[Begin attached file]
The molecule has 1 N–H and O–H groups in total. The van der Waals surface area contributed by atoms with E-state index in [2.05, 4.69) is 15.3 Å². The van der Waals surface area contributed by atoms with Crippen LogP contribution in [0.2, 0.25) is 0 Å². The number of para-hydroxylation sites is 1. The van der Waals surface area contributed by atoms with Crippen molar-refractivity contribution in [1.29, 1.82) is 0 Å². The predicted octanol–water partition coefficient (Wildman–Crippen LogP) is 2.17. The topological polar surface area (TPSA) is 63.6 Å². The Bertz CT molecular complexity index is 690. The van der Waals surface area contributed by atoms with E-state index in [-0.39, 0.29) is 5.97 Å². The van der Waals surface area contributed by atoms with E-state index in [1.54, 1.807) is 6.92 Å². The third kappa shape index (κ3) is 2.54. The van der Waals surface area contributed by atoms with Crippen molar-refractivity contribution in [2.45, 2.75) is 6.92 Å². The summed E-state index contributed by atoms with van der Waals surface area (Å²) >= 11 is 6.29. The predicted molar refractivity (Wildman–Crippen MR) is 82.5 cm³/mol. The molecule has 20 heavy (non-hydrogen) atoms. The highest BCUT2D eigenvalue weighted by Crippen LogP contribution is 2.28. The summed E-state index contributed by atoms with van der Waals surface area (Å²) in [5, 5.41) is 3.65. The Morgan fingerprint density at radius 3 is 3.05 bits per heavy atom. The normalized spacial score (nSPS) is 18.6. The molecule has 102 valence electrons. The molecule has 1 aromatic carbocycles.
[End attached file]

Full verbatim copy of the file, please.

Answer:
The molecule has 1 N–H and O–H groups in total. The van der Waals surface area contributed by atoms with E-state index in [2.05, 4.69) is 15.3 Å². The van der Waals surface area contributed by atoms with Crippen LogP contribution in [0.2, 0.25) is 0 Å². The number of para-hydroxylation sites is 1. The van der Waals surface area contributed by atoms with Crippen molar-refractivity contribution in [1.29, 1.82) is 0 Å². The predicted octanol–water partition coefficient (Wildman–Crippen LogP) is 2.17. The topological polar surface area (TPSA) is 63.6 Å². The Bertz CT molecular complexity index is 690. The van der Waals surface area contributed by atoms with E-state index in [-0.39, 0.29) is 5.97 Å². The van der Waals surface area contributed by atoms with E-state index in [1.54, 1.807) is 6.92 Å². The third kappa shape index (κ3) is 2.54. The van der Waals surface area contributed by atoms with Crippen molar-refractivity contribution in [2.45, 2.75) is 6.92 Å². The summed E-state index contributed by atoms with van der Waals surface area (Å²) >= 11 is 6.29. The predicted molar refractivity (Wildman–Crippen MR) is 82.5 cm³/mol. The molecule has 20 heavy (non-hydrogen) atoms. The highest BCUT2D eigenvalue weighted by Crippen LogP contribution is 2.28. The summed E-state index contributed by atoms with van der Waals surface area (Å²) in [5, 5.41) is 3.65. The Morgan fingerprint density at radius 3 is 3.05 bits per heavy atom. The normalized spacial score (nSPS) is 18.6. The molecule has 102 valence electrons. The molecule has 1 aromatic carbocycles.